Fall of Romorantin to Edward of Woodstock’s men

Fall of Romorantin to Edward of Woodstock’s men

Edward of Woodstock, Prince of Wales, had launched his campaign from Gascony. Using the chevauchee approach, he attacked Limousin and Berry. His scouts then reported the presence of the lords of Craon and Boucicault at Romorantin. The Black Prince opted to besiege the town, taking it on 3 September 1356. 

Usually, speed was the emphasis of any chevauchee style campaign. In this instance, the Black Prince and his war council decided to besiege Romorantin. This was due to the expectation of a French army bearing down on their army, so leaving a garrison alone could cause harm to them in days to come.

The siege is recorded in the Chronicles of Geoffrey the Baker:

“Because it was reported that the French usurper was not more than thirty miles away, the council judged it better not to move and await the usurper with a view to battle, rather to seek to avoid it, because they were very anxious to come to grips with him and reckoned that if they began a siege it would provoke the French into trying to raise. In the end, it was decided not to retire from the castle until those shut up in it were either captured or surrendered themselves, unless a major battle was expected. The prince gave orders that stone-throwing machines and tortoises for the protection of the miners should be built. The machines, manned by specially trained troops, destroyed the roof of the tower and the battlements with round stones. They also set fire to the tunnel which the miners had dug and which reached to the foundations of the castle, burning the timbers which had hardly been strong enough to prevent the foundations from collapsing on the men who were digging it, and these would have fallen into the mine. But the helpless besieged saw their safety threatened by so many dangers that they begged to be allowed to surrender; and this was agreed in accordance with the prince’s wishes on the sixth day of the siege [3rd September]”.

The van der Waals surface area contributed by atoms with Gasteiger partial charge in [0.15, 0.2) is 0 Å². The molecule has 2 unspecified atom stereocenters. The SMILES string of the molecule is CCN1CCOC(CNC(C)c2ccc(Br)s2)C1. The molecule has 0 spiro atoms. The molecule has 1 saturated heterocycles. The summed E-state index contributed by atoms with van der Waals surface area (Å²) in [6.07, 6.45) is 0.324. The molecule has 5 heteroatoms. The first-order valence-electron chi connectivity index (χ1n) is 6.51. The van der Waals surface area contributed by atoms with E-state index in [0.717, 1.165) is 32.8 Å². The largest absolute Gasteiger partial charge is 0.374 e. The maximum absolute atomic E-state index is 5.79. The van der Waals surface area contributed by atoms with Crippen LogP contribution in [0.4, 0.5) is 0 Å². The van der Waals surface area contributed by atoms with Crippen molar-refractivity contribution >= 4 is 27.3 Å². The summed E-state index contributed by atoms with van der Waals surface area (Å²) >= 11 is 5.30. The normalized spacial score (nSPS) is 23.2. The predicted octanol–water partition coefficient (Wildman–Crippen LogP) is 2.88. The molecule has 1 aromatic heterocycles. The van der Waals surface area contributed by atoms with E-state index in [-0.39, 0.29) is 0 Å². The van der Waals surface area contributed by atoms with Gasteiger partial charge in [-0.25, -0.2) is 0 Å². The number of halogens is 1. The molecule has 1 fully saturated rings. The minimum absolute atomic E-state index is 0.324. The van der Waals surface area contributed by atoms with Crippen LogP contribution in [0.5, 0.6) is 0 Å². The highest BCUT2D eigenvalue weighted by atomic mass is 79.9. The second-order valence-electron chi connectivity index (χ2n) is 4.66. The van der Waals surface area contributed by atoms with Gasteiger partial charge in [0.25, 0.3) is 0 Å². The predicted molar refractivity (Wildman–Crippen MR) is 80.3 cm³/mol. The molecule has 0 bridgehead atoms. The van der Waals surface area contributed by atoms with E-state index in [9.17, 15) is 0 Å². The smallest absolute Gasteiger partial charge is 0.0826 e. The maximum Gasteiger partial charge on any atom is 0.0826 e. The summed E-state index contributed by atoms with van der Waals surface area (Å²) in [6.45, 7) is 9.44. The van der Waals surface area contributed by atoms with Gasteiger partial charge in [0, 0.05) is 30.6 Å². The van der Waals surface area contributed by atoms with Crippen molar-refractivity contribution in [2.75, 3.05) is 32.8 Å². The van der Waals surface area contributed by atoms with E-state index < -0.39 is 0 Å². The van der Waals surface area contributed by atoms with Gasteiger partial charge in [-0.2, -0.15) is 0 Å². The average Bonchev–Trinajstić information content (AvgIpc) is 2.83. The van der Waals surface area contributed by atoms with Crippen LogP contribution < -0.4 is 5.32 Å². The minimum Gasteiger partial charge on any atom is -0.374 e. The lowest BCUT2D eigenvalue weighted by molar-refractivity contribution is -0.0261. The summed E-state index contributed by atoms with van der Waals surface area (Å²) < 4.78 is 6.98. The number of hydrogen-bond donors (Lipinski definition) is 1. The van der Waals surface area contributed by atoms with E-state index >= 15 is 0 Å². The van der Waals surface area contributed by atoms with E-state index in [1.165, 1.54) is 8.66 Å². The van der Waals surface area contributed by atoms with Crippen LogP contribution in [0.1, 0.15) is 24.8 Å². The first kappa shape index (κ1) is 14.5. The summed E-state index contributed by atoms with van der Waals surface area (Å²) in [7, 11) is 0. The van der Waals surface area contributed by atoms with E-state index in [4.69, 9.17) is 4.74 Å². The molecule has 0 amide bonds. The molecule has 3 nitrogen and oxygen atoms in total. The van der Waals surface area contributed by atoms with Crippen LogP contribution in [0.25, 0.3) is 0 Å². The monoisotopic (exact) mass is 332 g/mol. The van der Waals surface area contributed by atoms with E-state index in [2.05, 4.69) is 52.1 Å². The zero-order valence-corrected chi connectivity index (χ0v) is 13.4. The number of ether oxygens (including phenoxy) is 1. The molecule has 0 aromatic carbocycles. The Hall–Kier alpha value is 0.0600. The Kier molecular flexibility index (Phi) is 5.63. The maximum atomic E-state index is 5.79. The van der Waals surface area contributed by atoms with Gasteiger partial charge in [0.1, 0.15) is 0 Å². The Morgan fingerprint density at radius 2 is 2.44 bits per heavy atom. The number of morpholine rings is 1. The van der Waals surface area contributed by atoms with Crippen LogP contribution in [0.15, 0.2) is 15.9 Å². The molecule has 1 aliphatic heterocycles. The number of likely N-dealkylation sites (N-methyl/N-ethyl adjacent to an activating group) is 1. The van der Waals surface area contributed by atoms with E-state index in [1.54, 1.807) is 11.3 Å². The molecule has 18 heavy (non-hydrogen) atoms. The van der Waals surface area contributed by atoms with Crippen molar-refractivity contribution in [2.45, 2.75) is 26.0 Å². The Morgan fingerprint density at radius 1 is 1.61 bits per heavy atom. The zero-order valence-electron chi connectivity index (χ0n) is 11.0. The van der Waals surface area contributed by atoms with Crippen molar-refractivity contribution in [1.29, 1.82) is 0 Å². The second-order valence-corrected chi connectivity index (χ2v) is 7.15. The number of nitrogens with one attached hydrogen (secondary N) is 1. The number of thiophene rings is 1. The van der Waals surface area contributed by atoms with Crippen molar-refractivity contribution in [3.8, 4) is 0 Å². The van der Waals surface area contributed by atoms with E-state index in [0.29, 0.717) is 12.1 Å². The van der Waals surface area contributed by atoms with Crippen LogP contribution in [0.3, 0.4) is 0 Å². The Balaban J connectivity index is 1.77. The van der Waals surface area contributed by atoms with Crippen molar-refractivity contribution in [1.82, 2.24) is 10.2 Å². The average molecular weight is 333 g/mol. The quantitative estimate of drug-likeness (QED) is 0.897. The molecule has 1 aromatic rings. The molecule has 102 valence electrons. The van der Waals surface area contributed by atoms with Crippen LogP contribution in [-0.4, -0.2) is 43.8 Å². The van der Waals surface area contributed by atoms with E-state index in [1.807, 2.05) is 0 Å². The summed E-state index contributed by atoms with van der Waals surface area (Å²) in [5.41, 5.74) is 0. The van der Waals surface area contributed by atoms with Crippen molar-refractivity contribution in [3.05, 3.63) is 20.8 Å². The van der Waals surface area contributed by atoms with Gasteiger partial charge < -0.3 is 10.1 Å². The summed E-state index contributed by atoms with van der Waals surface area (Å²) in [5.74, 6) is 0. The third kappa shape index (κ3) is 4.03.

Dan Moorhouse

Dan Moorhouse graduated in History and Politics and has since undertaken postgraduate studies in Medieval History and Education. Dan is a member of the Royal Historical Society and has previously been a member of the Historical Association’s Secondary Education Committee. Dan’s early publishing was in the Secondary School History Education field. This included co-authoring the Becta Award shortlisted Dynamic Learning: Medicine Through Time series for Hodder Murray and contributing to the Bafta Award winning Smallpox Through Time documentary series by Tmelines.tv. A former teacher, Dan now concentrates on research and writing, predominantly in Medieval English history. Books by Dan Moorhouse On this day in the Wars of the Roses On this day in the Hundred Years War

Leave a Reply

Your email address will not be published. Required fields are marked *

This site uses Akismet to reduce spam. Learn how your comment data is processed.